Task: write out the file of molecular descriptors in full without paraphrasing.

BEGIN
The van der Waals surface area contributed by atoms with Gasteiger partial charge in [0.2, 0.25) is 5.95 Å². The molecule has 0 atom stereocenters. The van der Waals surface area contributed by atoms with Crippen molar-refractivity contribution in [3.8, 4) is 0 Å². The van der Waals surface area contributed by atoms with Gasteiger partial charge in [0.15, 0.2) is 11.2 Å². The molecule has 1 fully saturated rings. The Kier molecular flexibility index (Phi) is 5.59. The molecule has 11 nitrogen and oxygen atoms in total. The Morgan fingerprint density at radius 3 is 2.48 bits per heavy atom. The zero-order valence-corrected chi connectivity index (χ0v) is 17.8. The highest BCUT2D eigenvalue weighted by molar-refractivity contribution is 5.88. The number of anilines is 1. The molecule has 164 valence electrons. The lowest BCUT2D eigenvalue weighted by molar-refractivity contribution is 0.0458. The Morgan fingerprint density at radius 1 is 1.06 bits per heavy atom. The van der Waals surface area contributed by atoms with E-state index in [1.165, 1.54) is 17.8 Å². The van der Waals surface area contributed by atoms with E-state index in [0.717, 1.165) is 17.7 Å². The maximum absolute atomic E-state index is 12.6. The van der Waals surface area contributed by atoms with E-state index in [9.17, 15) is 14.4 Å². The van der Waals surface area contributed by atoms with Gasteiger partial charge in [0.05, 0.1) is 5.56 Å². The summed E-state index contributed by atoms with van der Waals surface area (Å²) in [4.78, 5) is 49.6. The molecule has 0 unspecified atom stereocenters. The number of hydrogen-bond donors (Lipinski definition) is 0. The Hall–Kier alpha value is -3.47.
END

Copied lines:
The van der Waals surface area contributed by atoms with Gasteiger partial charge in [0.2, 0.25) is 5.95 Å². The molecule has 0 atom stereocenters. The van der Waals surface area contributed by atoms with Crippen molar-refractivity contribution in [3.8, 4) is 0 Å². The van der Waals surface area contributed by atoms with Gasteiger partial charge in [0.15, 0.2) is 11.2 Å². The molecule has 1 fully saturated rings. The Kier molecular flexibility index (Phi) is 5.59. The molecule has 11 nitrogen and oxygen atoms in total. The Morgan fingerprint density at radius 3 is 2.48 bits per heavy atom. The zero-order valence-corrected chi connectivity index (χ0v) is 17.8. The highest BCUT2D eigenvalue weighted by molar-refractivity contribution is 5.88. The number of anilines is 1. The molecule has 164 valence electrons. The lowest BCUT2D eigenvalue weighted by molar-refractivity contribution is 0.0458. The Morgan fingerprint density at radius 1 is 1.06 bits per heavy atom. The van der Waals surface area contributed by atoms with E-state index in [1.165, 1.54) is 17.8 Å². The van der Waals surface area contributed by atoms with E-state index in [0.717, 1.165) is 17.7 Å². The maximum absolute atomic E-state index is 12.6. The van der Waals surface area contributed by atoms with E-state index in [9.17, 15) is 14.4 Å². The van der Waals surface area contributed by atoms with Gasteiger partial charge in [0.05, 0.1) is 5.56 Å². The summed E-state index contributed by atoms with van der Waals surface area (Å²) in [4.78, 5) is 49.6. The molecule has 0 unspecified atom stereocenters. The number of hydrogen-bond donors (Lipinski definition) is 0. The Hall–Kier alpha value is -3.47.